“It's always been a dream to be the first sergeant, but
my full-time AGR job prevented me from doing that,” Tim
said. “But being the acting first sergeant of an infantry
company at Combat Outpost Najil is a pretty big
accomplishment for me. With all the things we accomplished
here, it was really rewarding.
“The guys all kid me a
lot, and call me ‘Dad,'” he added, “but in the two and a
half years we spent training up to being here, I've seen a
lot of them change and become more mature. It's been
challenging, and also rewarding.”
A big consideration
in spending their service in the same company is the
brother's love of their hometown, Dubuque, Iowa, Tim said.
“We were born and raised there, [and] went to high
school there,” he said. “In fact my oldest son, Tim Fielder
III, goes there now, and my youngest son, Tyler, will be a
Tim still lives in Dubuque, and Rich lives
in nearby Epworth, Iowa.
“You're limited in the jobs
you can do once you get in the full-time system,” Rich
explained. “I could have gotten promoted and moved, but I
don't want to move, I don't want to live anywhere else.”
Tim said that although he could have also been promoted
15 years ago and would be at least a master sergeant by now,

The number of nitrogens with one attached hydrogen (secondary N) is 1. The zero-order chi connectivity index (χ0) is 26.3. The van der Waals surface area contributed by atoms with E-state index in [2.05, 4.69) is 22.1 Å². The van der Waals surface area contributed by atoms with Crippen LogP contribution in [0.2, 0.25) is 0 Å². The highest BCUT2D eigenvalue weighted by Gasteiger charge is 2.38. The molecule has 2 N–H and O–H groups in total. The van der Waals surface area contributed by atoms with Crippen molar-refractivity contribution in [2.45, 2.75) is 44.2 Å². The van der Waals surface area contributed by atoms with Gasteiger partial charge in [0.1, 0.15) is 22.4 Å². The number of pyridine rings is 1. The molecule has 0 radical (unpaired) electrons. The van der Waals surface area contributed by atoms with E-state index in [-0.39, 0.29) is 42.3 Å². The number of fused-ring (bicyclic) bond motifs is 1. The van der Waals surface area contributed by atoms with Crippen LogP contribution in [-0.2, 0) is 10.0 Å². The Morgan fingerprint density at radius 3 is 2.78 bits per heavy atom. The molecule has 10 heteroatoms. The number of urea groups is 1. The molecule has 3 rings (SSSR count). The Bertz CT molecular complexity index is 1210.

you can't put a price on living where you want to live and
working with the people you want to work with.
“Staying and living in Dubuque is the tradeoff,” he said.
“But it's where I've always wanted to live and raise my
family. That's where our family lives – my two brothers and
sisters and in-laws.”
Through more than 50 years and
five combined deployments, the Fielders have been a staple
of Company A, and they're still going strong.
got a little over three more years I can still do to get 26
years full-time,” Tim said.
With Rich still having
some full-time service left, the Fiedlers are approaching
six decades of combined service before both have finished
By Army SSgt. Ryan Matson
Task Force Red
American Forces Press Service